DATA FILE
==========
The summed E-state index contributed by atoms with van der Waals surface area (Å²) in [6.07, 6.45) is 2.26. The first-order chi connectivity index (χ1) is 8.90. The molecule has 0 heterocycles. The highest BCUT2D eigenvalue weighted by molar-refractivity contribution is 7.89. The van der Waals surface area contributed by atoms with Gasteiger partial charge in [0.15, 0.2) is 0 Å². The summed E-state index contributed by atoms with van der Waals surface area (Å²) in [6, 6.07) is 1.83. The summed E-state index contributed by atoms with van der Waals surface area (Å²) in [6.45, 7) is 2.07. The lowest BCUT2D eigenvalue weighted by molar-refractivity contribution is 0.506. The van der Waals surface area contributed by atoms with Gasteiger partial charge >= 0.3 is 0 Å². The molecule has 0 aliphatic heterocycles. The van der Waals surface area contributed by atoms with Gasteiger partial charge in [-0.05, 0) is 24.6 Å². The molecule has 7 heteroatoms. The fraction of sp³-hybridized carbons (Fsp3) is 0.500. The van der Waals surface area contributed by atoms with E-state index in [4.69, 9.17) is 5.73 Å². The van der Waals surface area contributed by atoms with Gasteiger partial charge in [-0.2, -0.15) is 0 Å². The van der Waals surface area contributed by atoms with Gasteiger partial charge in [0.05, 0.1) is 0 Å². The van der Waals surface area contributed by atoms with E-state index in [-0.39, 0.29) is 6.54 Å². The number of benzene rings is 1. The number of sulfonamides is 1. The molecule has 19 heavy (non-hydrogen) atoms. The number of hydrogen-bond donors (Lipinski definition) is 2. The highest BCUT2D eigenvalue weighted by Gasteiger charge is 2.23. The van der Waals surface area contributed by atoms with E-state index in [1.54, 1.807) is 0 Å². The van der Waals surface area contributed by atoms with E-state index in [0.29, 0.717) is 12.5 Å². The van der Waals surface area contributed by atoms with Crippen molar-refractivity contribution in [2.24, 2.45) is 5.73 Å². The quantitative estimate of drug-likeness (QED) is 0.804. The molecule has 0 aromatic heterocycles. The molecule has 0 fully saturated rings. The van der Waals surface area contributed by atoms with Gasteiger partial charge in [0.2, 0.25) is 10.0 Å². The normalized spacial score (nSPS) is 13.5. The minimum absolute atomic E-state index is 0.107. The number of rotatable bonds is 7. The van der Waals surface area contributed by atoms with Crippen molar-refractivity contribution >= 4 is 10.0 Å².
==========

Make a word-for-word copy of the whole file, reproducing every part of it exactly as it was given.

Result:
The summed E-state index contributed by atoms with van der Waals surface area (Å²) in [6.07, 6.45) is 2.26. The first-order chi connectivity index (χ1) is 8.90. The molecule has 0 heterocycles. The highest BCUT2D eigenvalue weighted by molar-refractivity contribution is 7.89. The van der Waals surface area contributed by atoms with Gasteiger partial charge in [0.15, 0.2) is 0 Å². The summed E-state index contributed by atoms with van der Waals surface area (Å²) in [6, 6.07) is 1.83. The summed E-state index contributed by atoms with van der Waals surface area (Å²) in [6.45, 7) is 2.07. The lowest BCUT2D eigenvalue weighted by molar-refractivity contribution is 0.506. The van der Waals surface area contributed by atoms with Gasteiger partial charge >= 0.3 is 0 Å². The molecule has 0 aliphatic heterocycles. The van der Waals surface area contributed by atoms with Gasteiger partial charge in [-0.05, 0) is 24.6 Å². The molecule has 7 heteroatoms. The fraction of sp³-hybridized carbons (Fsp3) is 0.500. The van der Waals surface area contributed by atoms with E-state index in [4.69, 9.17) is 5.73 Å². The van der Waals surface area contributed by atoms with Gasteiger partial charge in [-0.2, -0.15) is 0 Å². The van der Waals surface area contributed by atoms with Gasteiger partial charge in [0.05, 0.1) is 0 Å². The van der Waals surface area contributed by atoms with E-state index in [-0.39, 0.29) is 6.54 Å². The number of benzene rings is 1. The number of sulfonamides is 1. The molecule has 19 heavy (non-hydrogen) atoms. The number of hydrogen-bond donors (Lipinski definition) is 2. The highest BCUT2D eigenvalue weighted by Gasteiger charge is 2.23. The van der Waals surface area contributed by atoms with E-state index in [1.54, 1.807) is 0 Å². The van der Waals surface area contributed by atoms with E-state index in [0.29, 0.717) is 12.5 Å². The van der Waals surface area contributed by atoms with Crippen molar-refractivity contribution in [2.24, 2.45) is 5.73 Å². The quantitative estimate of drug-likeness (QED) is 0.804. The molecule has 0 aromatic heterocycles. The molecule has 0 fully saturated rings. The van der Waals surface area contributed by atoms with Gasteiger partial charge in [0.2, 0.25) is 10.0 Å². The normalized spacial score (nSPS) is 13.5. The minimum absolute atomic E-state index is 0.107. The number of rotatable bonds is 7. The van der Waals surface area contributed by atoms with Crippen molar-refractivity contribution >= 4 is 10.0 Å².